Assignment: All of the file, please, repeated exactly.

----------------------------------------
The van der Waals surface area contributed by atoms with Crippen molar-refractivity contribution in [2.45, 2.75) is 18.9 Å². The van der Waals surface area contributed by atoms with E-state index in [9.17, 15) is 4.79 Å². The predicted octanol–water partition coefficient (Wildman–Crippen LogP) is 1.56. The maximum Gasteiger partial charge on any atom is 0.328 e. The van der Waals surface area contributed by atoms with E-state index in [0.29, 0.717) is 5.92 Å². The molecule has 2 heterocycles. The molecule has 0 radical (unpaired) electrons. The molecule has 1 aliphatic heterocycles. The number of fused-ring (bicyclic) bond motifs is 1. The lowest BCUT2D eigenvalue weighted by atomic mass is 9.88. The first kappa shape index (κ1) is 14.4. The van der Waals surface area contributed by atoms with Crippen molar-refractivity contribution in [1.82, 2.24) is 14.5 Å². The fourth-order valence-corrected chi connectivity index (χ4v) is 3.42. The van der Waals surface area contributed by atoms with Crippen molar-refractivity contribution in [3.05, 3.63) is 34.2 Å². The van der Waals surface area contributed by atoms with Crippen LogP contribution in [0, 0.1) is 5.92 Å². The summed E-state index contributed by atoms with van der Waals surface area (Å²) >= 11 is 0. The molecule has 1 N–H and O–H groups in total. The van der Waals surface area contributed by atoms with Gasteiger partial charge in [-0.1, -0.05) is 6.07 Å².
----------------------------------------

The van der Waals surface area contributed by atoms with Crippen molar-refractivity contribution in [2.45, 2.75) is 18.9 Å². The van der Waals surface area contributed by atoms with E-state index in [9.17, 15) is 4.79 Å². The predicted octanol–water partition coefficient (Wildman–Crippen LogP) is 1.56. The maximum Gasteiger partial charge on any atom is 0.328 e. The van der Waals surface area contributed by atoms with E-state index in [0.29, 0.717) is 5.92 Å². The molecule has 2 heterocycles. The molecule has 0 radical (unpaired) electrons. The molecule has 1 aliphatic heterocycles. The number of fused-ring (bicyclic) bond motifs is 1. The lowest BCUT2D eigenvalue weighted by atomic mass is 9.88. The first kappa shape index (κ1) is 14.4. The van der Waals surface area contributed by atoms with Crippen molar-refractivity contribution in [1.82, 2.24) is 14.5 Å². The fourth-order valence-corrected chi connectivity index (χ4v) is 3.42. The van der Waals surface area contributed by atoms with Crippen molar-refractivity contribution in [3.05, 3.63) is 34.2 Å². The van der Waals surface area contributed by atoms with Crippen LogP contribution in [0, 0.1) is 5.92 Å². The summed E-state index contributed by atoms with van der Waals surface area (Å²) >= 11 is 0. The molecule has 1 N–H and O–H groups in total. The van der Waals surface area contributed by atoms with Gasteiger partial charge in [-0.1, -0.05) is 6.07 Å².